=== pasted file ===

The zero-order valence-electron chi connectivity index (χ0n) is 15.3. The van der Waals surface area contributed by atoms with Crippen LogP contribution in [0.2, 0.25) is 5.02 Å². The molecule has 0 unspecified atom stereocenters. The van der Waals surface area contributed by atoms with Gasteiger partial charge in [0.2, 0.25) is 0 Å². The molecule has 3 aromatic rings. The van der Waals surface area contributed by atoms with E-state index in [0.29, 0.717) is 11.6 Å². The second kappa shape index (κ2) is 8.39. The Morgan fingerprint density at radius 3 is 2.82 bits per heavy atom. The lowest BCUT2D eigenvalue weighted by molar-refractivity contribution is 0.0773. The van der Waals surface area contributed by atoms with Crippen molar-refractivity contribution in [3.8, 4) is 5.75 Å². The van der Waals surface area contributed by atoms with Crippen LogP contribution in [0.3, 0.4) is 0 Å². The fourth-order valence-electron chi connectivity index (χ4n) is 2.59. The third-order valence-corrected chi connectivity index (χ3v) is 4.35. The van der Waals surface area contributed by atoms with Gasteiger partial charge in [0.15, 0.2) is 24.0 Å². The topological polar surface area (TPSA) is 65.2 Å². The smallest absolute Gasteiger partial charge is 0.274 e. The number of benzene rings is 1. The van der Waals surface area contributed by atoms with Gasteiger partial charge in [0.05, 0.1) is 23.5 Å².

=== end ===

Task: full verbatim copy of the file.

The zero-order valence-electron chi connectivity index (χ0n) is 15.3. The van der Waals surface area contributed by atoms with Crippen LogP contribution in [0.2, 0.25) is 5.02 Å². The molecule has 0 unspecified atom stereocenters. The van der Waals surface area contributed by atoms with Gasteiger partial charge in [0.2, 0.25) is 0 Å². The molecule has 3 aromatic rings. The van der Waals surface area contributed by atoms with E-state index in [0.29, 0.717) is 11.6 Å². The second kappa shape index (κ2) is 8.39. The Morgan fingerprint density at radius 3 is 2.82 bits per heavy atom. The lowest BCUT2D eigenvalue weighted by molar-refractivity contribution is 0.0773. The van der Waals surface area contributed by atoms with Crippen molar-refractivity contribution in [3.8, 4) is 5.75 Å². The van der Waals surface area contributed by atoms with Crippen LogP contribution in [0.3, 0.4) is 0 Å². The fourth-order valence-electron chi connectivity index (χ4n) is 2.59. The third-order valence-corrected chi connectivity index (χ3v) is 4.35. The van der Waals surface area contributed by atoms with Gasteiger partial charge in [0.15, 0.2) is 24.0 Å². The topological polar surface area (TPSA) is 65.2 Å². The smallest absolute Gasteiger partial charge is 0.274 e. The number of benzene rings is 1. The van der Waals surface area contributed by atoms with Gasteiger partial charge in [0.05, 0.1) is 23.5 Å².